Posted by vetmama (Fed's a Damn Liar!!) 03/10/2009 at 11:25 PM

I wouldn't be a control freak if others could do things as well as me.
No, really.

;-)

Posted by Sherlock 03/10/2009 at 11:33 PM

Naughty, you definitely live up to your name. Woo hoo! :)

"I wouldn't be a control freak if others could do things as well as me. No, really."

LOL, Vetmama. :)

Posted by neil in toronto 03/10/2009 at 11:33 PM

LOL vetmama, and it takes so long to teach people to do things the right way.

xo

neil, your turd LOL

Posted by naughty T, Storming the Bastl with the wookie and Sherlock 03/10/2009 at 11:34 PM

jhurwi, I appear in Google searches, don't make me a member of the press. A member possibly...

Posted by koalakoala 03/10/2009 at 11:45 PM

CL 03/10/2009 @ 9:59 PM

I would also like to point out that we are failing in what Pete predicted would be a doubling of responses. This post has been up for almost 4 hours and we have barely filled up 2 pages!?! I am shocked! If that isn't proof positive of the decline and fall of Federnation, I don't know what it.
_____________________________________________________________

Call me pathetic...I don't really care whether Swiss are disappointed with Federer or not. Tennis is an individual game.

I have been eagerly waiting for this article since yesterday. Honestly, I am a bit disappointed as Pete does not really provide insightful information about Cahill. But I understand this is the best we can get for this moment.

Anyway,IW has started. sure Pete will have more to say afterwards.


Posted by aussiemarg [Madame President in Comma Rehab for 2009] 03/10/2009 at 11:45 PM

Pete thanks for the post also your thoughts on Darren coaching Roger.

To a lot of fans Darren is now perceived as the "Knight in shiny armour" so to speak to bring back Roger from his so called decline.

Roger has a wonderful tennis mind and brain.To go coachless has he has and still win Master Series titles,Grand Slams is a testament to that.

We are now in 2009 Roger has just lost the AO slam to Nadal.It was a very tough 5 set match indeed,especially from a Rafa's fan point of view,long time coming hey.I thought in the 5th set Roger had lost it mentally with u/errors and d/faults.Rafa does have a habit of doing that dosent he.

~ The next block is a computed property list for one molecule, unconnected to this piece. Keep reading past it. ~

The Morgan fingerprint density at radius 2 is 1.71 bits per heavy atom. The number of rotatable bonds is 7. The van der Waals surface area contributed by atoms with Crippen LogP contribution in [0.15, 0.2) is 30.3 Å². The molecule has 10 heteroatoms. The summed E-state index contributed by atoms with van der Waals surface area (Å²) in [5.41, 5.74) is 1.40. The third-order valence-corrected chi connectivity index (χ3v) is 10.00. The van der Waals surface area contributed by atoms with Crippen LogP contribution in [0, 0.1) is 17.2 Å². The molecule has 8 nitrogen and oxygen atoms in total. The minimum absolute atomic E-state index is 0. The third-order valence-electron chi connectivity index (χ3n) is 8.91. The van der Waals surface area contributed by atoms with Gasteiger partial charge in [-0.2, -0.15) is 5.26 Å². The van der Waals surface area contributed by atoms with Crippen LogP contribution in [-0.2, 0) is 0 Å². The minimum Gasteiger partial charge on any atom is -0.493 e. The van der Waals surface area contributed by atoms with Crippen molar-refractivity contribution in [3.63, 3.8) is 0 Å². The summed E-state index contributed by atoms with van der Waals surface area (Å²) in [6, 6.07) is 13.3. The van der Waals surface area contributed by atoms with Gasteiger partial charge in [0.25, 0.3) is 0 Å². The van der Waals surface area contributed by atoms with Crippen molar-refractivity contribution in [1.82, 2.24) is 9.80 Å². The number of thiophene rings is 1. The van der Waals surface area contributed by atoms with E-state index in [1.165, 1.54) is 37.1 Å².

With Darren recently taken on I for one will be interested to see what changes he will bring to Rogers game.Roger I feel is stubborn.This will be a waste of time for both parties if Roger dosent implement the changes in his game that Darrren wants.

I know Darren dosent like any outside criticism of his methods.That was a big factor in coaching Lleyton.

Well time we tell for sure.Maybe Darren can give more insight to Roger.Pretty dream job if you ask me.

Posted by naughty T, Storming the Bastl with the wookie and Sherlock 03/10/2009 at 11:46 PM

Sherlock we may have done it again.

Posted by naughty T, Storming the Bastl with the wookie and Sherlock 03/10/2009 at 11:50 PM

Ah thank goodness for AM.

Posted by Sherlock 03/10/2009 at 11:50 PM

LOL, Naughty. The power to induce silence is rare. :)

Posted by 03/10/2009 at 11:50 PM

"I thought in the 5th set Roger had lost it mentally with u/errors and d/faults.Rafa does have a habit of doing that dosent he."

I thought in the 5th set Roger's BACK lost it with u/errors and d/faults.

Posted by Sherlock 03/10/2009 at 11:51 PM

Ah, spared by koalakoala and the lovely AM. Hi AM! :)

<<      1 2 3 4 5 6      >>

We are no longer accepting comments for this entry.

<<  Your Call, 3.11 Your Call, 3.10  >>




Wild Women of the U.S. Open
Wild Men of the U.S. Open
Roddick's Imperfect World
"It's Kind of a Dance"
Nadal's Kneeds
The Racquet Scientist: Canadian Tennis
The Long and Short of It
This blog has 3693 entries and 1646147 comments.
More
More Video
Daily Spin